He is considered to be the weakest link in the Zebras’ defence going into the African Nations Cup which kicks off next weekend. But the hard-working BMC left back Mosimanegape ‘Twizer’ Ramohibidu is not worried about what some of the supporters are saying. Instead, he is focused on helping the Zebras leave a lasting impression at the continental showpiece which starts in six days time, writes Sunday Standard sports journalist TSHEPO MOLWANE.
When Ramohibidu was picked ahead of Township Rollers’ Edwin Olerile at the start of the qualifiers in July 2010, most supporters pointed fingers at head coach Stanley Tshosane for being short-sighted.
At the time, most people, including some journalists, believed that Olerile was the best man for the problematic left-back position. Some commentators said that Ramobihidu does not give the Zebras options when going forward and at times he is exposed defensively, something which forces the two central defenders to do the cleaning up for him.
Tshosane did not listen to his critics and stuck with the Digawana-born defender who went on to feature in nine qualifying games. The BMC captain only missed the last game away to Togo when Olerile was given a run but could not finish the game because of injury.
As the Zebras jetted off to Cameroon on Tuesday for their last training camp before proceeding to Franceville, Gabon, Ramohibidu did not let his critics make him lose focus.
“People are entitled to their own opinions and I’ll not let that disturb me. The most important thing is that I’ve contributed to the success of the team in the qualifiers. I’ve not only been part of the team but played in nine games which is an achievement on my part. I’m proud to be part of the team which has made history by qualifying for the first time for the Africa Cup of Nations,” said Ramohibidu.
The 26-year-old defender believes that team work has worked wonders for the Zebras even when the odds were against them. He said that from the beginning, they wanted to qualify for the tournament even though they were involved in the most difficult group which included Tunisia, Togo, Malawi and Chad.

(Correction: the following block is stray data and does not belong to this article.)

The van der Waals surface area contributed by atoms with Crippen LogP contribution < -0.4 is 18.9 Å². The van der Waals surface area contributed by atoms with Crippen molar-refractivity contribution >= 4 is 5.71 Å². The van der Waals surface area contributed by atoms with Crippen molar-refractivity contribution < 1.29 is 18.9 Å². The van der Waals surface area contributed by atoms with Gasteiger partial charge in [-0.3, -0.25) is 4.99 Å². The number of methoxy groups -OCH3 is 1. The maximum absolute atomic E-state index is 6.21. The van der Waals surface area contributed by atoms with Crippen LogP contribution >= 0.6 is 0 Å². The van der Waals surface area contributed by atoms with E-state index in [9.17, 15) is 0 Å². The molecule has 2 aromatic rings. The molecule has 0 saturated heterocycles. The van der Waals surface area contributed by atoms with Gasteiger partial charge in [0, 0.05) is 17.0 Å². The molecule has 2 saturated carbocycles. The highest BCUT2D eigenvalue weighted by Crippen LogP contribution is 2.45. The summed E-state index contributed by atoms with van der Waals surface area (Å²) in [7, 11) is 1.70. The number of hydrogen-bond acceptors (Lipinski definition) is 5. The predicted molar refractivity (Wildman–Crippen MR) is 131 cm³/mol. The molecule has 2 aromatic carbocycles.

“If we did not believe in ourselves, we could have failed to qualify. It was a tough group but we managed to finish tops,” he said with a smile.
On the tournament, Ramohibidu is confident that they can pull out some positive results at the tournament. He warned their Group D opponents that they deserve respect and pointed out that they were not chosen 2011 CAF Team of the Year by mistake in the awards which were held in Ghana on December 22. ┬á
“We’ve gained enough experience during the qualifiers, which will help us in our mission. The good thing is that we no longer hero-worship our opponents; the players believe that this is the right platform to show the continent what we can do,” he said.
On the issue of the bonuses, which dominated the headlines before their departure, Ramohibidu said that they were not trying to be difficult like most people think but wanted what they deserve.
Ramohibidu added that they have agreed to put aside their differences with the Botswana Football Association and focus on doing the country proud at the games.
“Batswana must rest assured that we’re not going to embarrass them. We fought hard to be where we are right now and through their support, we’ll conquer. We’ve sat down with the technical team and promised them that we’ll compete strongly at the games,” he said.
The Zebras open the tournament with a tricky fixture against favourites Ghana in Franceville on January 24. Four days later, the local heroes will take on Guinea before finishing the group games against Mali on February 2 in Libreville.
“It’s going to be tough but we’ll have to go with the same approach which has made us qualify,” Ramohibidu concluded.